Each week, Inc. staff writer Nadine Heintz (Miss Management) will help you tackle office etiquette problems both big and small.

Dear Miss Management,

I work in retail. I carry a position that is in the top four of the business. My dilemma is I feel that my manager treats me with a lack of respect. In the past I have gone to this person with ideas and they weren't implemented. A few months later, another associate gave the exact same idea and now it's being implemented. All of the praise goes to this other associate. I feel that too much "visiting" goes on in the office as well, so I do my best to stay out and keep busy elsewhere instead of complaining. Any insight as how to gain respect or not worry about it?

No Respect

Dear No Respect,

Unfortunately, we don't always get credit for our ideas at work. Most of the time, it's unintentional. Don't jump to conclusions or take it personally. Perhaps the timing was off the first time you made a suggestion to your manager, and she forgot that you even had the idea by the time she implemented it later on. That said, you shouldn't just ignore the problem if it's happened more than once, and if it's bugging you. But you can't just blurt out your dismay with the situation without seeming needy or paranoid (which I don't think you are, but your boss might unless you proceed with caution.) Calmly ask for a private meeting in her office, then ask her for tips on how you could improve your pitches. Point out (nicely!) that she turned down your idea, only to implement it later on, and that you'd like to hone your proposals to make them more appealing. By emphasizing your desire for self-improvement, you'll be able to bring up the fact that you had the idea without seeming like a mere whiner.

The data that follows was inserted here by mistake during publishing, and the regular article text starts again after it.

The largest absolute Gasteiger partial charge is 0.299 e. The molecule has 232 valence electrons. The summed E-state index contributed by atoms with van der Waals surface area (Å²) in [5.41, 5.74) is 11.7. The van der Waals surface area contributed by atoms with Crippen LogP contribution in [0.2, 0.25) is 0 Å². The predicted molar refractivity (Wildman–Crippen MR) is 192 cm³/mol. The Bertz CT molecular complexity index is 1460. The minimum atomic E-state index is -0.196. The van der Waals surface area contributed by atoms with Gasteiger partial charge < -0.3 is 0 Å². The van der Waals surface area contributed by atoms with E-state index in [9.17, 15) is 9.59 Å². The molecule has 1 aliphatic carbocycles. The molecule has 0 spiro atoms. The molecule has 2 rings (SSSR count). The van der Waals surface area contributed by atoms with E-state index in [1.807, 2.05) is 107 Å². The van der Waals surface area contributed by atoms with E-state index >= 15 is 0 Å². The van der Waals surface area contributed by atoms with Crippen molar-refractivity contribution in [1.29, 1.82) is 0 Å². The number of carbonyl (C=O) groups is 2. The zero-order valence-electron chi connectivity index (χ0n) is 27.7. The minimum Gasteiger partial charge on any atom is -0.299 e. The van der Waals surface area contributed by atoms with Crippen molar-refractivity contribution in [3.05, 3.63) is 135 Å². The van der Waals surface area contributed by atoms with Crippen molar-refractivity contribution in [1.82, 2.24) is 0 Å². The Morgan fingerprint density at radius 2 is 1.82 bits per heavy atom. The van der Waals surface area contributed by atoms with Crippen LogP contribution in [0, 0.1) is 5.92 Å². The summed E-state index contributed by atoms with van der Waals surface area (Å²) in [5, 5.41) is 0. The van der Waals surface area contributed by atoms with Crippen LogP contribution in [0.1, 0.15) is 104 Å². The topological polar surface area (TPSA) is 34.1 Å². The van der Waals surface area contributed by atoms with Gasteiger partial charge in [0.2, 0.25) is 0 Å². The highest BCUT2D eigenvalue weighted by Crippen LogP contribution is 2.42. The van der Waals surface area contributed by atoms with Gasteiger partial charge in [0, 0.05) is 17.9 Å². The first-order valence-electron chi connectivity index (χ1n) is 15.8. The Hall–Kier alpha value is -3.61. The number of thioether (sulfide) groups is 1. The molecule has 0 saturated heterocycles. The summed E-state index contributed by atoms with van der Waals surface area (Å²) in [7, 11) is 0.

The "visiting" going on in the office is a stickier situation, however. If being one of the top four managers at your company means that you're doling out work to employees, you might want to evaluate their workloads and figure out if they have too much time on their hands. You might even bring it up at a meeting with the other top dogs. But, chances are, your co-workers are just blowing off some steam, which is okay as long as they're also doing their jobs well. Asking people to stop "visiting" won't win you any friends in the workplace. You already seem unhappy with your situation and attracting the ire of your colleagues will only make things worse. If the chatting is really distracting, my advice is to try harder to ignore it or request an office in a quieter location. Hey, you might even try joining in once in a while...it might be just the lighthearted touch you need to get through the day.

Miss Management

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